As a result, an emerging product segment has been created that allows system designers to embed optical transceiver technologies inside computer and communications systems. Embedding high-speed optical transceiver technologies, known as mid-board optics (MBO), onto traditional server line cards or switch fabrics allows system architects to achieve:
- Higher input/output densities
- Systems that are not bound by copper interconnect lengths
- More power-efficient systems
MBO inside systems mitigate the added electrical losses encountered at the 25Gb/s signaling rate. If comparing faceplate density, when optics move off the faceplate and onto the system’s printed circuit board, the system based on 400Gb/s CDFP active optical cable assemblies shows maximum pluggable I/O density. The version where the I/O is based upon optical connectivity would result in substantially higher electrical I/O density while eliminating the cooling problem on the faceplate.
Mid-board optics modules provide the key to eliminating the faceplate density problems and the attendant heat management problems. TE’s MBO module is a 12-channel transceiver capable of transmitting and receiving 300 Gb/s. The electrical interface is provided through a land grid array (LGA) socket on the optical module side and a ball grid array (BGA) on the host board, and allows modules to be placed on a one-inch grid. The high-speed inputs are AC-coupled to a floating input termination. On the Rx side, the incoming optical signal is converted to a current by the PIN diode. The output stage is current-mode-logic and provides 50 Ohm back terminations.
On a system level, the impact of optically enabled system design allows for high multi-terabit systems: horizontal line cards with 28 Tb/s of I/O connected to onboard MBOs, managed fiber solutions on the line cards via optical flex circuits, and an optical backplane capable of more than 900 Tb/s of interchassis interconnectivity.
Active optical cable assemblies (AOCs) embed the high-speed optics (like Coolbit optical engines) behind two transceiver ends and deliver an electrical interconnection to the other system electronics. This design enables very-high-speed and high-aggregate data rate links at costs significantly below those of separate transceivers and fibers. AOCs offer the benefits of optical with the ease-of-use of copper.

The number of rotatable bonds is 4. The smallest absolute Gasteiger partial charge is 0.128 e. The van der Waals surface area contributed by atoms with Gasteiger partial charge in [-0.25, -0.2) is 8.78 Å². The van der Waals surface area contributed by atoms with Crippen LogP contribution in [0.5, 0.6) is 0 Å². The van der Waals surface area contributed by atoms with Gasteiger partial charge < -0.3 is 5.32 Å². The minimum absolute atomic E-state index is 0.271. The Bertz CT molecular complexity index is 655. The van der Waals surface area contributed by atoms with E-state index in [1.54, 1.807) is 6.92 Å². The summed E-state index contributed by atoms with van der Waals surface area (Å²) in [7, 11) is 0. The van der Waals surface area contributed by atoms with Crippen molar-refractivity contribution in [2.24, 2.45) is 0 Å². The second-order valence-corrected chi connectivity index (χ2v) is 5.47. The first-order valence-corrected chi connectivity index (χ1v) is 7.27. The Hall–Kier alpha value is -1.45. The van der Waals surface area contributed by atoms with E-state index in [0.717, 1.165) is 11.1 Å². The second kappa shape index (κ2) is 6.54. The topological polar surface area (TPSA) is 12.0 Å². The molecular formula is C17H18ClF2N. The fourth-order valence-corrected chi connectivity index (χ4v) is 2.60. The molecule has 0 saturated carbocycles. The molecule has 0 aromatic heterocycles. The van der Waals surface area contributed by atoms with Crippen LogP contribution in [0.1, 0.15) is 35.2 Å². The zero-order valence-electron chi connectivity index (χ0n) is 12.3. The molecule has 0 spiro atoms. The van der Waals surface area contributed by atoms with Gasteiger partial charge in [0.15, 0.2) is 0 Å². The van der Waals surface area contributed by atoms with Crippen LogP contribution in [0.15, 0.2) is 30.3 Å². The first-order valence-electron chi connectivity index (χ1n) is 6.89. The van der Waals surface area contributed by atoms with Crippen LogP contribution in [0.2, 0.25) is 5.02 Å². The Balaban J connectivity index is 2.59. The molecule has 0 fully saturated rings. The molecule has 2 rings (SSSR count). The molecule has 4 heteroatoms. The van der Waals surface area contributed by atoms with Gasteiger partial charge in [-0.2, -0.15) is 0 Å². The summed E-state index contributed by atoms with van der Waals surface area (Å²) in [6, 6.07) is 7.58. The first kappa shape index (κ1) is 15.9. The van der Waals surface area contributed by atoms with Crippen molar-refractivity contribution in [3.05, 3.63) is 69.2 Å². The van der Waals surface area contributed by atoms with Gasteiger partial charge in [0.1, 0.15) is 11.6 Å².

Faster and Denser Active Optical Cable Module
System-level thermal advantages take two forms. First, the lower power consumption needed for optical transmission (power/bit-meter) is the primary thermal advantage, a direct result of the Coolbit optical engines. Less power dissipation results in less power needed in the conversion to drive the optics and less heat that needs to be extracted by system cooling mechanisms. Second, the high-density packaging and low cross-section of optical fiber produces less obstruction to system cooling, so cooling schemes are more efficient compared to solutions that encounter airflow restriction with high-density copper cables.
Power consumption is critical to high-speed data transmission. For the same performance in terms of data transmission, lower power consumption reduces the cooling load level that end customers need to provide, which reduces their energy bills and overall expenses. Fiber optics solutions help minimize energy costs while maximizing high-speed data transmission.
To read this white paper in its entirety, click here.